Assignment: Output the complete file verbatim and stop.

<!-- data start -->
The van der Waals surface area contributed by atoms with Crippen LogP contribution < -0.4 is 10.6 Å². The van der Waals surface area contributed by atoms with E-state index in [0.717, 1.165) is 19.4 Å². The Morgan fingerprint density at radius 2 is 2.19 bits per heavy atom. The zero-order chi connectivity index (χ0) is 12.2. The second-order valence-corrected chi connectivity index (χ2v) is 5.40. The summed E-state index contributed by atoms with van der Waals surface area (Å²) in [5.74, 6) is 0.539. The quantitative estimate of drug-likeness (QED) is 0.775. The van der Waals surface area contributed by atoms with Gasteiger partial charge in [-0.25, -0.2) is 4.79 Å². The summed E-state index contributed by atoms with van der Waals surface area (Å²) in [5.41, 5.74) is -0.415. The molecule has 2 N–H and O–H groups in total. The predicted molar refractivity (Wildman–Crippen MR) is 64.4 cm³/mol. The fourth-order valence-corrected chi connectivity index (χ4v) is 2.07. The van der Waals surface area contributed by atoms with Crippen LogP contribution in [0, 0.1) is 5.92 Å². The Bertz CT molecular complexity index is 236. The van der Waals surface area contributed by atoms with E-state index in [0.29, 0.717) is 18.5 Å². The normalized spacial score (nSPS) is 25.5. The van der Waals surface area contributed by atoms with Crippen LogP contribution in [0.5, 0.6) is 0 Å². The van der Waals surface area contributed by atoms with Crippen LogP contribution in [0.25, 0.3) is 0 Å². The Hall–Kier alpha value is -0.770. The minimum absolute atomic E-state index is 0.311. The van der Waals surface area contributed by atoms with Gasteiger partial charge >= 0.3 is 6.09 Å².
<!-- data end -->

The van der Waals surface area contributed by atoms with Crippen LogP contribution < -0.4 is 10.6 Å². The van der Waals surface area contributed by atoms with E-state index in [0.717, 1.165) is 19.4 Å². The Morgan fingerprint density at radius 2 is 2.19 bits per heavy atom. The zero-order chi connectivity index (χ0) is 12.2. The second-order valence-corrected chi connectivity index (χ2v) is 5.40. The summed E-state index contributed by atoms with van der Waals surface area (Å²) in [5.74, 6) is 0.539. The quantitative estimate of drug-likeness (QED) is 0.775. The van der Waals surface area contributed by atoms with Gasteiger partial charge in [-0.25, -0.2) is 4.79 Å². The summed E-state index contributed by atoms with van der Waals surface area (Å²) in [5.41, 5.74) is -0.415. The molecule has 2 N–H and O–H groups in total. The predicted molar refractivity (Wildman–Crippen MR) is 64.4 cm³/mol. The fourth-order valence-corrected chi connectivity index (χ4v) is 2.07. The van der Waals surface area contributed by atoms with Crippen LogP contribution in [0, 0.1) is 5.92 Å². The Bertz CT molecular complexity index is 236. The van der Waals surface area contributed by atoms with E-state index in [0.29, 0.717) is 18.5 Å². The normalized spacial score (nSPS) is 25.5. The van der Waals surface area contributed by atoms with Crippen LogP contribution in [0.5, 0.6) is 0 Å². The van der Waals surface area contributed by atoms with Crippen LogP contribution in [0.25, 0.3) is 0 Å². The Hall–Kier alpha value is -0.770. The minimum absolute atomic E-state index is 0.311. The van der Waals surface area contributed by atoms with Gasteiger partial charge >= 0.3 is 6.09 Å².